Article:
Bishop urges voters to use 10 commandments
Thou shall not vote for a candidate who has “stolen public money … or has been charged for government graft and bribery.” “Beware of liars” and those “who seek to perpetuate their family’s hold on public office.” Be discerning of “how candidates treat women.”
Or so counseled Archbishop Socrates Villegas, who urged Catholic voters in a pastoral statement on Friday to apply the biblical Ten Commandments in choosing their candidates in the May 9 elections.
The senior prelate, however, made clear that he was issuing the pastoral letter as Archbishop of Lingayen-Dagupan, and not as head of the Catholic Bishops’ Conference of the Philippines.
“Use the age-old standards set by our Judeo-Christian tradition—the Ten Commandments—in assessing the worthiness of the candidates for local and even more for national positions,” said Villegas in the six-page pastoral statement.
The clergy in the archdiocese can read the lengthy letter in parts every Sunday as a postcommunion message until the eve of Election Day next month, Villegas said. “It must not substitute for the homily although it may be integrated into the homily if it fits the readings of the liturgy,” he added.
“We need to be reminded of our mistakes in the past when we elected intelligent leaders who later on became thieves of government coffers, murderers of the opposition and billionaires from public funds,” Villegas said in his pastoral statement.
The faithful, he said, should choose their leaders not based on their ratings in poll surveys, but based “on prayer and conscience.” He added: “Your vote can make heaven come down and make our country beautiful and good as God desires it.”
Villegas said that in light of the first commandment, “You shall not have strange gods before me,” a Catholic voter “should not vote for an atheist or someone who makes fun of the name of God.” Voters should also be open to the candidacy of a non-Catholic, he added.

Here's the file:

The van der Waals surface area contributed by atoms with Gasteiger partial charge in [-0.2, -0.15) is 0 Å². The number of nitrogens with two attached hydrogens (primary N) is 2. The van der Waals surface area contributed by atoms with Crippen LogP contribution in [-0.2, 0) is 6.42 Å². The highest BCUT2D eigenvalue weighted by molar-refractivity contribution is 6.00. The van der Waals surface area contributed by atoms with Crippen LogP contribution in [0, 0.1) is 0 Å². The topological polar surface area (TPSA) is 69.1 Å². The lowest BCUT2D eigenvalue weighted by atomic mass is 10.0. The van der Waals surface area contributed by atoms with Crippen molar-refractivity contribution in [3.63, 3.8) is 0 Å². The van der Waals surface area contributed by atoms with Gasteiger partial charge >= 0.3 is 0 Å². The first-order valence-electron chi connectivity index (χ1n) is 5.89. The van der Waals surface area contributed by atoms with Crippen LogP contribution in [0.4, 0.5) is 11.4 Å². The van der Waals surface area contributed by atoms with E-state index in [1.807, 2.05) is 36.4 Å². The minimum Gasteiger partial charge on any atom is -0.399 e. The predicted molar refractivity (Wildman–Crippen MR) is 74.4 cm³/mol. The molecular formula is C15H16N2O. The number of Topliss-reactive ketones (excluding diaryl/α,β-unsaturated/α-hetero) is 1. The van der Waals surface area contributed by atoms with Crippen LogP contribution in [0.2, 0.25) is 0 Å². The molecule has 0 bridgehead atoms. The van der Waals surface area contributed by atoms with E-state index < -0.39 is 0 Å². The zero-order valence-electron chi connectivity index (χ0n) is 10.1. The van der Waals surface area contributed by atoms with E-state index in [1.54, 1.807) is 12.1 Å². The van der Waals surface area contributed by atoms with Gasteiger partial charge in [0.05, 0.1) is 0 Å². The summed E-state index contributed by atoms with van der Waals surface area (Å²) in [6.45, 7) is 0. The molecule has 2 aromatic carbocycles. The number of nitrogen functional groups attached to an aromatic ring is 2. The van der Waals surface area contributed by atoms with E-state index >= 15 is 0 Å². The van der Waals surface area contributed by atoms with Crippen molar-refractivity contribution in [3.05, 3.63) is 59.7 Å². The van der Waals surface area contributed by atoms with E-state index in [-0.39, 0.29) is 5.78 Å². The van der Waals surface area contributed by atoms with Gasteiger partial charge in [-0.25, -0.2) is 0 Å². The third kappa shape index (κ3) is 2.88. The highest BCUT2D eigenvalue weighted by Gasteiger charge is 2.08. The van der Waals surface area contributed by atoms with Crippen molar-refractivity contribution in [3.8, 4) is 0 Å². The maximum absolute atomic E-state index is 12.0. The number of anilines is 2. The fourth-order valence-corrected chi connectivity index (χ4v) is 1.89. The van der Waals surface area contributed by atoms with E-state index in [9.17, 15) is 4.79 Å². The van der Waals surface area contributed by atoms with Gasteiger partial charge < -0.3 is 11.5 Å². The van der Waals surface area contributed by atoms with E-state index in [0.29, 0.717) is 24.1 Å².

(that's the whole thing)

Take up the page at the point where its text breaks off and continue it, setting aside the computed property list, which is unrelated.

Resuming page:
The second commandment, “You shall not take the name of the Lord your God in vain,” should guide voters to choose candidates who do not have a history of violating oaths they have made, he said.
As for the third commandment, Villegas posed the following questions: “Does the candidate show, through his life, belief in the grace of God at work among his people or has he fallen to the pursuit of some sort of ‘ideology of performance,’ introducing a harsh, impersonal and self-centered utilitarian attitude even for his subordinates?”
The archbishop said the fourth commandment, “Honor your father and mother” was related to the reality of political dynasties in the Philippines, with candidates seeking to perpetuate their family’s hold on public office.
“Christian voters should prudently choose others who may have equal if not superior abilities and competencies for the position. There is no monopoly on ability for government, and truly no one in government is indispensable,” he said.
Reflecting on the fifth and sixth commandments, “Thou shall not kill,” and “Thou shall not commit adultery,” Villegas said voters should choose leaders based on their position on issues such as abortion, the return of the death penalty, euthanasia and extrajudicial killings, as well as views on marriage and sexuality.
The commandment “Thou shall not steal” should encourage Catholic voters to gauge candidates based on their program for the environment and their track record, the senior prelate said.
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